This is the third in a five-part series highlighting Wisconsin residents of Latino heritage who have accomplished great things and made a real impact in business, education, government, media and the nonprofit sector. Read Part 2 here.
Dr. Víctor Macías González is a professor of history at UW-La Crosse focused on Latin American, Mexican, Latina/o, and Gender and Sexuality History and cultural history, especially 19th century Mexico. In addition to teaching, advising, research, and service duties in the Department of History, he is affiliated with the Department of Women, Gender, and Sexuality Studies. From Fall 2009 to Summer 2016, he directed the Eagle Mentoring Program, a retention initiative for historically underrepresented, underprivileged second-year students majoring in the College of Liberal Studies. He was named Wisconsin Professor of the Year in 2013.
Jessica Cavazos took the helm at the Latino Chamber of Commerce of Dane County last fall. She was formerly the president of the Milwaukee-based Eleva Group, an organization whose mission was to create social programs, help nonprofits with governance issues and assist for-profit and nonprofit entities in implementing initiatives aimed at promoting actions that are both economically and socially beneficial. In addition to her work with the Eleva Group, Cavazos has extensive experience in government relations, policy, community engagement and business development. She also worked as a Congressional Liaison for eight years in the office of Congresswoman Gwen Moore.
David Muhammad is a violence prevention manager in the City of Milwaukee health department, working to help young people interact with each other — and with law enforcement — in a productive and nonviolent manner. He helps organize events and programs to build what he calls a “holistic response to community trauma.” He came to the City after a stint at the Greater Milwaukee Boys and Girls Club. Muhammad, who is of Puerto Rican heritage, is also one of the very rare Latino Muslims in Wisconsin.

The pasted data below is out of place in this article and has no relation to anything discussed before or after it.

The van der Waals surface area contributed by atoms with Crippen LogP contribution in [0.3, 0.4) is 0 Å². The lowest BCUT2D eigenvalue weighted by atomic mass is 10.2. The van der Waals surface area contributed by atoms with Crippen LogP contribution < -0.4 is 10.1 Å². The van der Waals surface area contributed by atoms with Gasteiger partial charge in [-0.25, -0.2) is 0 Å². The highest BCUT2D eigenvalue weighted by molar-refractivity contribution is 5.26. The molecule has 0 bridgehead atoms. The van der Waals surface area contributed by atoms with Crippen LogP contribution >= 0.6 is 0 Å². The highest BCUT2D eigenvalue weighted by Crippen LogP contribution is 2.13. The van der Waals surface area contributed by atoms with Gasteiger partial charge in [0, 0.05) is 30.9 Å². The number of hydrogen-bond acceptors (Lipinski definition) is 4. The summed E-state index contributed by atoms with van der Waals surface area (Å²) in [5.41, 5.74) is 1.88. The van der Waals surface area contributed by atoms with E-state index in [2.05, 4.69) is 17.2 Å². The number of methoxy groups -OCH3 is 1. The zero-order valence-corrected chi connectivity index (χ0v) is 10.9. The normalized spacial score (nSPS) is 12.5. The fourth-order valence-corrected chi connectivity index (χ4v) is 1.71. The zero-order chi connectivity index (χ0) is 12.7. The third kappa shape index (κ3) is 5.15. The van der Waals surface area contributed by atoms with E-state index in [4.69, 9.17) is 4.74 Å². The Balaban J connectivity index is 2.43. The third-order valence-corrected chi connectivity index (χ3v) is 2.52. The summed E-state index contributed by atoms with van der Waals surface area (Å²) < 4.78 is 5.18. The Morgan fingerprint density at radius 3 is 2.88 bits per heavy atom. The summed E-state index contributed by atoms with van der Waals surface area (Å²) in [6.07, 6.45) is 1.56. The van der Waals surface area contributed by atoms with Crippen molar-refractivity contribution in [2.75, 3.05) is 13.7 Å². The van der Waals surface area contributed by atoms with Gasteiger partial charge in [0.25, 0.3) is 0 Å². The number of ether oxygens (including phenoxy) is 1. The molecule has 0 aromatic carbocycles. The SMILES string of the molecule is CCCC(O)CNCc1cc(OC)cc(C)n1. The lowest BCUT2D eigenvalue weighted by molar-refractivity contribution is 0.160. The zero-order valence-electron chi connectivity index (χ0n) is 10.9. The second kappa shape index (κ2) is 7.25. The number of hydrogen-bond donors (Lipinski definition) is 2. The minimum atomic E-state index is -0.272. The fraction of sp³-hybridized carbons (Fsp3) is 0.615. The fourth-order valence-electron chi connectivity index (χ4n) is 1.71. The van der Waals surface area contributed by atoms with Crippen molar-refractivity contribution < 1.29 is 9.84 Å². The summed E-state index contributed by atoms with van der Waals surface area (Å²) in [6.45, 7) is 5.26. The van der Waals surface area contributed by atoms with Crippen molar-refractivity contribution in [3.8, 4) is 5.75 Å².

Olivia Villarreal is a business partner in — and a driving force behind — Milwaukee-based El Rey Foods. She’s been working alongside her husband Ernesto, his brother Beto, and Beto’s wife Criselda since the company started as a small grocery in 1978. With revenue now over $74 million and more than 400 employees, it’s one of the largest Hispanic-owned corporations in Wisconsin. Olivia and her partners have grown El Rey from a small family-owned grocery store to a Hispanic food wholesaler and popular destination for groups of students and adults to learn about Hispanic culture.
Fred Gutierrez is a senior program officer at Greater Milwaukee Foundation, which provides more than $40 million in grants to community organizations and programs all around Milwaukee and the surrounding communities. Gutierrez’s influence in the area goes all the way back to 1979, when he was instrumental in the founding of La Casa de Esperanza in Waukesha. He was La Casa executive director when it secured its first major grant in 1982 to build housing for the elderly — and faced serious opposition from neighbors. Gutierrez helped La Casa navigate those challenges, and the center continues to make an impact in lives each day through a charter school and many other programs for Latino children and families in the area.
Andres Gonzalez is vice president and chief diversity officer for Froedtert Health, responsible for overseeing the integration of diversity initiatives throughout the organization, including expanding workforce diversity and strengthening community relationships. Prior to joining Froedtert Health, Gonzalez was chief diversity and inclusion officer at Baystate Health System in Springfield, Massachusetts. He also spent five years at Cleveland Clinic as director of diversity, community outreach and supplier diversity. In both positions, Gonzalez created and championed programs and processes to foster and sustain cultural competence. Gonzalez has a master’s degree in education and a bachelor of science degree in biology, both from Cleveland State University. He also has served as a diversity consultant for a number of national companies and organizations.
Part Four coming tomorrow!